With regard to America, really there was no political and economic relations existing at all between Zimbabwe and United States of America, but since September last year – that is after the elections – I led my delegation to New York.
I am pleased to say that President Trump was able to send a team of five led by Assistant Secretary (Bureau of African Affairs at the US department of State), Ambassador Tibor Nagy, who met me in New York and we put our case to the Trump administration that we felt that we should revisit the issue of our relations with the USA, and that one of the constraints in relation to the restoration of such relations would be the removal of Zdera, which has been principal in constraining accessing lines of credit by Zimbabwe from the Bretton Woods institutions – the IMF, the World Bank, the IFIs and so on – and other institutions where America has influence.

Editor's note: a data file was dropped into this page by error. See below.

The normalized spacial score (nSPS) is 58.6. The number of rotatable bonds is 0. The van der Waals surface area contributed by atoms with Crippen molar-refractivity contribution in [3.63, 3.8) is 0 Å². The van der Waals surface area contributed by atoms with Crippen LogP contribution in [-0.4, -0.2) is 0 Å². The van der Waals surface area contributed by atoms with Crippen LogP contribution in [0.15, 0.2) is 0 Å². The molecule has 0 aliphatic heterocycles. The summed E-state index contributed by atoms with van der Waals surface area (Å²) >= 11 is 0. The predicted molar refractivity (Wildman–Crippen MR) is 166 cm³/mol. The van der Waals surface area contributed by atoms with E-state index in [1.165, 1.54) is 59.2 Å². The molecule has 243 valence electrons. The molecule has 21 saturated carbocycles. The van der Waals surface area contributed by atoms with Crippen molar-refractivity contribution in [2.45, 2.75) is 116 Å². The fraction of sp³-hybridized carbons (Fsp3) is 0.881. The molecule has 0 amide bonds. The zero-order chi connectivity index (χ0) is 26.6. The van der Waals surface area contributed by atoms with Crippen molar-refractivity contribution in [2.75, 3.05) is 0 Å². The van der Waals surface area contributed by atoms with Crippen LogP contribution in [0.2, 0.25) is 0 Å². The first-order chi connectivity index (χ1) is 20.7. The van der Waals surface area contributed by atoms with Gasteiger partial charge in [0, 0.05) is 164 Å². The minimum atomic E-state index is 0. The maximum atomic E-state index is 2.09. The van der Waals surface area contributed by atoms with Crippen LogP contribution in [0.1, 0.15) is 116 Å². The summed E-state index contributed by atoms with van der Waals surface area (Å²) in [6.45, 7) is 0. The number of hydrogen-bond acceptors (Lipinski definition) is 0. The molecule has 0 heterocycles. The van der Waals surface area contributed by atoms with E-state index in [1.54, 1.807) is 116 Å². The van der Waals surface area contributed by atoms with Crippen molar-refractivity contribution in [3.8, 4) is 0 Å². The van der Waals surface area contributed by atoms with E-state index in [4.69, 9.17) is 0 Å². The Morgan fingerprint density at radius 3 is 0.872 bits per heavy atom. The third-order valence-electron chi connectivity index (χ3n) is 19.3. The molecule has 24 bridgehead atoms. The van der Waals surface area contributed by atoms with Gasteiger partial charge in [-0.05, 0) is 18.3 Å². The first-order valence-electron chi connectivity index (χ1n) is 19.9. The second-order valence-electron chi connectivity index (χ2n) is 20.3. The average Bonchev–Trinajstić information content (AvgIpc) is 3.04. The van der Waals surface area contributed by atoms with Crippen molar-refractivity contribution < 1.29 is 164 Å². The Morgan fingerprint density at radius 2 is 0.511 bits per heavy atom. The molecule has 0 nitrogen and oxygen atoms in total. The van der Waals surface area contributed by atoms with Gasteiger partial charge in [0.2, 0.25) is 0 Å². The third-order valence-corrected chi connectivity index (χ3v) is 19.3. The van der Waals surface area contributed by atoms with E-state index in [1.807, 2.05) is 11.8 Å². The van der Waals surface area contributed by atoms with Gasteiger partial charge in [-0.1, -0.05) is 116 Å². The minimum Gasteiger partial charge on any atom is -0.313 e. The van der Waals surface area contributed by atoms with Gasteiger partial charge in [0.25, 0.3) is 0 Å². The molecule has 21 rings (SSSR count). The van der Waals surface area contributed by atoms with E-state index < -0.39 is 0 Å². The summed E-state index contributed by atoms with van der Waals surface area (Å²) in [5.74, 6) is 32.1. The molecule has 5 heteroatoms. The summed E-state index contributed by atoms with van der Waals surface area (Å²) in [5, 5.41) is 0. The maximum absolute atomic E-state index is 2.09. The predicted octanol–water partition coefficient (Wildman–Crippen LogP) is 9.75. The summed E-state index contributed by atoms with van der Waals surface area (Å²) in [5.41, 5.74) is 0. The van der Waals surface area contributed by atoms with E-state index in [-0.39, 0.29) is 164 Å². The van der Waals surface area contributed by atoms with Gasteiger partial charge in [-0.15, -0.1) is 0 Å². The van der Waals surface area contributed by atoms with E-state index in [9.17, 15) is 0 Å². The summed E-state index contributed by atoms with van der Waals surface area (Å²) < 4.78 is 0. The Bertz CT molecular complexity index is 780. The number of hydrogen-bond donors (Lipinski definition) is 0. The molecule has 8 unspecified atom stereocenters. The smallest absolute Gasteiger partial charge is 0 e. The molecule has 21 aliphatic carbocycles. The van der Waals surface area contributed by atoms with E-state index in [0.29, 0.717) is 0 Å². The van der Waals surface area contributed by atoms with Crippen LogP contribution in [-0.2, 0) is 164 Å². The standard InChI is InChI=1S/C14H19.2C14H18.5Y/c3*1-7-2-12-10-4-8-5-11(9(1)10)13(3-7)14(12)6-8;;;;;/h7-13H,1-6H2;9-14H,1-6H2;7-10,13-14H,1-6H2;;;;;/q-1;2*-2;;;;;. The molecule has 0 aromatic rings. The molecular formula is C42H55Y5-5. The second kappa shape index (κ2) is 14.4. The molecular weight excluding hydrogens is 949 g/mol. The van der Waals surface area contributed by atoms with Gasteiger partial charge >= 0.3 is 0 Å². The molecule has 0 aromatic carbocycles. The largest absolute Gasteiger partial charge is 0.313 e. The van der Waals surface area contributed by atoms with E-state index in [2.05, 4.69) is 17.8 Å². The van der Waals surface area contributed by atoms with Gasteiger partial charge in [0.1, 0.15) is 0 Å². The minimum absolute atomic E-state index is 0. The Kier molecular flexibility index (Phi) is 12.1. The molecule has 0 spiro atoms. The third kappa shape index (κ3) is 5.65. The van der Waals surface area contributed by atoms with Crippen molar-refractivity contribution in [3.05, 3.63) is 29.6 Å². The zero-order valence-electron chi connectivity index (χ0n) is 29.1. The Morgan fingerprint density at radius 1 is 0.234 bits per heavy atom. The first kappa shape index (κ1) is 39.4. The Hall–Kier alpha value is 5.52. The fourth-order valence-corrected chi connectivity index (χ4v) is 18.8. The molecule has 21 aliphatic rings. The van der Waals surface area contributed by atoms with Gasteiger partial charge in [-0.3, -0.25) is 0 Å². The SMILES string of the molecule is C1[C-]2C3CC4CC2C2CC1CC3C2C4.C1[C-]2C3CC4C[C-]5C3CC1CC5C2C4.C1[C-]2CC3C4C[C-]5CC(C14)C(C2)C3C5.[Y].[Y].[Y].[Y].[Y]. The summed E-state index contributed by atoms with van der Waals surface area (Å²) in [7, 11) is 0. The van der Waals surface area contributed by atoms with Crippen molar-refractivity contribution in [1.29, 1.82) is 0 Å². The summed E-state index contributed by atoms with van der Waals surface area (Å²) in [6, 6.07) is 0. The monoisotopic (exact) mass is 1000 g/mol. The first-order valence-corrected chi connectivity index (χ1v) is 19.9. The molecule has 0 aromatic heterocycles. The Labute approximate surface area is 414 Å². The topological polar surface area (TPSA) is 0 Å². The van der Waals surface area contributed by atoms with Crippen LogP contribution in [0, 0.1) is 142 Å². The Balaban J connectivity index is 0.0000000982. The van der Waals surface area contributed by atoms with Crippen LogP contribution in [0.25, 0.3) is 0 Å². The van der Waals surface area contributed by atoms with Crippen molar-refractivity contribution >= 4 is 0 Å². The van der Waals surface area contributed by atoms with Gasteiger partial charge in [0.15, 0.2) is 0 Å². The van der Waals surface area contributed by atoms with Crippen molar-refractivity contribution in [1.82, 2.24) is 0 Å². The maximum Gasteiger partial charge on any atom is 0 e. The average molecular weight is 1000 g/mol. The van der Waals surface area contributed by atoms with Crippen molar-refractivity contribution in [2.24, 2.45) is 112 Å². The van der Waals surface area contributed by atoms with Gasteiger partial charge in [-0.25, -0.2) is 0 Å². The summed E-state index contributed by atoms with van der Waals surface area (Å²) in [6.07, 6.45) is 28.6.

We were, over the last 18 to 19 years, not able to secure lines of credit, so we felt that under the new dispensation, really there was no quarrel between us and the Americans.
The land reform is behind us and is irreversible, and actually it has benefitted the common person or common household back home.
But that is the political approach where we are seeking re-engagement with the international community.
But critically, we have to introspect ourselves as a country and as an economy as to what do we do because if we have to attract foreign direct investment into the country, we must be a destination where capital feels safe to come, and to do so we had to introduce various economic reform measures to attract global capital into our jurisdiction.